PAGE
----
The Boston Children's Hospital Project
Highlights from article:
- Our RadiPac (K3G560-HE07-01) is currently being used at Boston Children’s Hospital to move air through the hospitals air handling unit (AHU).
- The purified air that is produced helps patients, families, and staff stay safe from air-borne illnesses.
- This project successfully lowered the AHU’s harmonics distortion, saving the hospital money and mitigating any harm to its sensitive equipment.
In this first installment of Engineering a Better Life: In Focus, let’s take a look at a project that helped Boston Children’s Hospital in Boston, Massachusetts upgrade their HVAC system. For this particular project, we were first approached by Cambridgeport Custom Air Solutions (Cambridgeport Custom), based out of Randoph, Massachusetts that specializes in creating custom HVAC solutions. Cambridgeport Custom is a long-standing customer with ebm‑papst. We have worked with them for at least 20 years on various projects and we appreciated them thinking of us when designing a solution for the children’s hospital. With this project, the hospital was looking for a blower that could move large amounts of air through the heavy filtration units using less power than their original model and maintain a low harmonic distortion level.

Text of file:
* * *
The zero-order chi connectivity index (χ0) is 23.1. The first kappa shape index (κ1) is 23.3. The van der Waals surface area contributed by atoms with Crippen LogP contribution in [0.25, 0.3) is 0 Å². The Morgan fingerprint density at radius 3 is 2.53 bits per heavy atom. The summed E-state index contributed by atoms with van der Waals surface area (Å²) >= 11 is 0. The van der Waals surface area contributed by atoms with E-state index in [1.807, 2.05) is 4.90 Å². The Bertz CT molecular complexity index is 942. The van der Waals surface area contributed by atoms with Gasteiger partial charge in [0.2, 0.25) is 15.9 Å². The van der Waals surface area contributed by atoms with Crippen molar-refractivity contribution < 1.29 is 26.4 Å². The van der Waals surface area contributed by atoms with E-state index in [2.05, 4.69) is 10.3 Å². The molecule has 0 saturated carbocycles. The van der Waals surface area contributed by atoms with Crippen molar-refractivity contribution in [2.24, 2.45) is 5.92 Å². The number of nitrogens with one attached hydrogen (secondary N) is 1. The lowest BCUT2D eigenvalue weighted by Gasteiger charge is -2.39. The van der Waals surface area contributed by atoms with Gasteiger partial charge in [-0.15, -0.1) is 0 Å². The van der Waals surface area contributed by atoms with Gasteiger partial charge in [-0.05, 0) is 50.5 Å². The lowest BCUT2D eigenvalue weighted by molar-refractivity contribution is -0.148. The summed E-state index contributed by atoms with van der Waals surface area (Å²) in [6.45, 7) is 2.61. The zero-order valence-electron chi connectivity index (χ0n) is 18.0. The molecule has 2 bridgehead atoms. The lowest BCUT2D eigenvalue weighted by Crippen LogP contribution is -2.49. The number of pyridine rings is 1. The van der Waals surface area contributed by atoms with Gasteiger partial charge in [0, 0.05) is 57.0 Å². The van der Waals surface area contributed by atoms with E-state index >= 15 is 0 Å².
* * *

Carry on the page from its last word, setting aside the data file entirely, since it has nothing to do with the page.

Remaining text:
Before any project can get started there is always a process of figuring out which product best fits the required specifications. Greg Ford worked with Cambridgeport Custom to identify our RadiPac High Static fan as a great fit for the needs of Boston Children’s Hospital. With Cambridge Custom on board, we just had to convince the architectural/engineering company, BR+A. Dave Spofford led the charge to convince BR+A that our fan was the best and took a few trips up to Boston to convince them that our RadiPac fan would be the most efficient choice while also providing the necessary redundancy (using multiple fans instead of just one so if one fails the overall system will keep working). As you can imagine, it is critical for hospital facilities to ensure important systems like HVAC are always up and running. With a sample of our fan in hand, it didn’t take long for BR+A to realize the capabilities of our RadiPac fan wer the best fit for the job.
The next test for our colleagues involved the harmonic distortion of the fan. Harmonics are unwanted current that cause distortion on the power wire. The higher the harmonic distortion, the higher the current draw for the same amount of power. Higher currents require larger components (cabling, circuit breakers, fuses, transformers, etc.) in order to handle the current. In new projects, you can size things up in order to handle a higher current, but in a retrofit project, like with Boston Children’s Hospital, the infrastructure already exists, and replacing it would be too costly. Additionally, high harmonic distortion can cause malfunctions and shutdowns of the sensitive equipment in use at the hospital. It can also significantly shorten the life span of the equipment, which would result in increased costs for the hospital.